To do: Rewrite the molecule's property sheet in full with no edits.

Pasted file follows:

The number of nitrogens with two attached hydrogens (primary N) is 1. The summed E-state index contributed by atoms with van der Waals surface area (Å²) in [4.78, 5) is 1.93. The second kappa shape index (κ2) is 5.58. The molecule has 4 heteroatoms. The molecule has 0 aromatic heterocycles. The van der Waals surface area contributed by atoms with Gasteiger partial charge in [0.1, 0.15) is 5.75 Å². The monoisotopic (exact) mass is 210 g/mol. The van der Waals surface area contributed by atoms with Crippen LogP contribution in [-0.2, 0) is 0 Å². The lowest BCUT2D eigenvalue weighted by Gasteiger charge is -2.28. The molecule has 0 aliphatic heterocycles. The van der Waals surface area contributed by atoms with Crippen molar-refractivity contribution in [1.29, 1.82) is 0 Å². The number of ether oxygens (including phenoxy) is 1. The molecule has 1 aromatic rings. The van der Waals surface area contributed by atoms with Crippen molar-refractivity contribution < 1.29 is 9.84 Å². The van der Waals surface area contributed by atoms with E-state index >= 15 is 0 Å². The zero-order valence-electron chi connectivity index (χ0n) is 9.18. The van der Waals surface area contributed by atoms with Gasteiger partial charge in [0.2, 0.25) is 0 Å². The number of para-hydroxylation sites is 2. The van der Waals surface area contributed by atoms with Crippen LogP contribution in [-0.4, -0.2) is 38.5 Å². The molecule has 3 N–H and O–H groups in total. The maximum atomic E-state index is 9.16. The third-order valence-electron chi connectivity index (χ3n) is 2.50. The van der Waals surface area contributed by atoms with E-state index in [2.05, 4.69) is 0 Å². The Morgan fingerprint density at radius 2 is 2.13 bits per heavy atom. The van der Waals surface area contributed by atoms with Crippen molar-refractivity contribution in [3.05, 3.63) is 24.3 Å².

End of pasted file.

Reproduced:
The number of nitrogens with two attached hydrogens (primary N) is 1. The summed E-state index contributed by atoms with van der Waals surface area (Å²) in [4.78, 5) is 1.93. The second kappa shape index (κ2) is 5.58. The molecule has 4 heteroatoms. The molecule has 0 aromatic heterocycles. The van der Waals surface area contributed by atoms with Gasteiger partial charge in [0.1, 0.15) is 5.75 Å². The monoisotopic (exact) mass is 210 g/mol. The van der Waals surface area contributed by atoms with Crippen LogP contribution in [-0.2, 0) is 0 Å². The lowest BCUT2D eigenvalue weighted by Gasteiger charge is -2.28. The molecule has 0 aliphatic heterocycles. The van der Waals surface area contributed by atoms with Crippen molar-refractivity contribution in [1.29, 1.82) is 0 Å². The number of ether oxygens (including phenoxy) is 1. The molecule has 1 aromatic rings. The van der Waals surface area contributed by atoms with Crippen molar-refractivity contribution < 1.29 is 9.84 Å². The van der Waals surface area contributed by atoms with E-state index >= 15 is 0 Å². The zero-order valence-electron chi connectivity index (χ0n) is 9.18. The van der Waals surface area contributed by atoms with Gasteiger partial charge in [0.2, 0.25) is 0 Å². The number of para-hydroxylation sites is 2. The van der Waals surface area contributed by atoms with Crippen LogP contribution in [-0.4, -0.2) is 38.5 Å². The molecule has 3 N–H and O–H groups in total. The maximum atomic E-state index is 9.16. The third-order valence-electron chi connectivity index (χ3n) is 2.50. The van der Waals surface area contributed by atoms with E-state index in [2.05, 4.69) is 0 Å². The Morgan fingerprint density at radius 2 is 2.13 bits per heavy atom. The van der Waals surface area contributed by atoms with Crippen molar-refractivity contribution in [3.05, 3.63) is 24.3 Å².